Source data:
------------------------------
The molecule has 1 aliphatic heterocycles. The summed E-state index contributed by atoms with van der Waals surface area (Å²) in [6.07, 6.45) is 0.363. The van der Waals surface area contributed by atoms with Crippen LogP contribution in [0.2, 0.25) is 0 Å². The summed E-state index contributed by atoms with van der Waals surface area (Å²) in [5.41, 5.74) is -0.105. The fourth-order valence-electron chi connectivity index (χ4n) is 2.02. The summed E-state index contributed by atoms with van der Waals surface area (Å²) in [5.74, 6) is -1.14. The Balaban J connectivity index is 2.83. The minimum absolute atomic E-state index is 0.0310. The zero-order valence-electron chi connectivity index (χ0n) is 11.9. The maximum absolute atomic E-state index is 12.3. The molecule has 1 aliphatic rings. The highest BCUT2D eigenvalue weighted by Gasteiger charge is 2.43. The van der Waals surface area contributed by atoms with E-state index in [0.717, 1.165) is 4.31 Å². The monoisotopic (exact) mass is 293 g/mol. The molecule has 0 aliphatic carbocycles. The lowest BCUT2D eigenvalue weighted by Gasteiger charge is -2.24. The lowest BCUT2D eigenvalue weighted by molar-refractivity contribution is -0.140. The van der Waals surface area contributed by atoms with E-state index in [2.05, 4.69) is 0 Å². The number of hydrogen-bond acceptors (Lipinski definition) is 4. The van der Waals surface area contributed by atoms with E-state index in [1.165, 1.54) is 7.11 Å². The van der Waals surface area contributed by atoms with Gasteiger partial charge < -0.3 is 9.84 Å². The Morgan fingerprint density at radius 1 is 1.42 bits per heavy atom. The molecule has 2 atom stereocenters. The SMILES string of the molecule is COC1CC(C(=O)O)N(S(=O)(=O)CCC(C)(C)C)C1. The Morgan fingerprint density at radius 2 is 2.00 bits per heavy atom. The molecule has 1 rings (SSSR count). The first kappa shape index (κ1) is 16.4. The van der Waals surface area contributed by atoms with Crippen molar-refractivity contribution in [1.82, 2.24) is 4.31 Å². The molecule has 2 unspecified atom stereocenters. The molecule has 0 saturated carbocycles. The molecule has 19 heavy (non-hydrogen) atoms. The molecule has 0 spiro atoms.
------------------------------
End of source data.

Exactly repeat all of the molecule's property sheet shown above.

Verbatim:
The molecule has 1 aliphatic heterocycles. The summed E-state index contributed by atoms with van der Waals surface area (Å²) in [6.07, 6.45) is 0.363. The van der Waals surface area contributed by atoms with Crippen LogP contribution in [0.2, 0.25) is 0 Å². The summed E-state index contributed by atoms with van der Waals surface area (Å²) in [5.41, 5.74) is -0.105. The fourth-order valence-electron chi connectivity index (χ4n) is 2.02. The summed E-state index contributed by atoms with van der Waals surface area (Å²) in [5.74, 6) is -1.14. The Balaban J connectivity index is 2.83. The minimum absolute atomic E-state index is 0.0310. The zero-order valence-electron chi connectivity index (χ0n) is 11.9. The maximum absolute atomic E-state index is 12.3. The molecule has 1 aliphatic rings. The highest BCUT2D eigenvalue weighted by Gasteiger charge is 2.43. The van der Waals surface area contributed by atoms with E-state index in [0.717, 1.165) is 4.31 Å². The monoisotopic (exact) mass is 293 g/mol. The molecule has 0 aliphatic carbocycles. The lowest BCUT2D eigenvalue weighted by Gasteiger charge is -2.24. The lowest BCUT2D eigenvalue weighted by molar-refractivity contribution is -0.140. The van der Waals surface area contributed by atoms with E-state index in [2.05, 4.69) is 0 Å². The number of hydrogen-bond acceptors (Lipinski definition) is 4. The van der Waals surface area contributed by atoms with E-state index in [1.165, 1.54) is 7.11 Å². The van der Waals surface area contributed by atoms with Gasteiger partial charge < -0.3 is 9.84 Å². The Morgan fingerprint density at radius 1 is 1.42 bits per heavy atom. The molecule has 2 atom stereocenters. The SMILES string of the molecule is COC1CC(C(=O)O)N(S(=O)(=O)CCC(C)(C)C)C1. The Morgan fingerprint density at radius 2 is 2.00 bits per heavy atom. The molecule has 1 rings (SSSR count). The first kappa shape index (κ1) is 16.4. The van der Waals surface area contributed by atoms with Crippen molar-refractivity contribution in [1.82, 2.24) is 4.31 Å². The molecule has 2 unspecified atom stereocenters. The molecule has 0 saturated carbocycles. The molecule has 19 heavy (non-hydrogen) atoms. The molecule has 0 spiro atoms.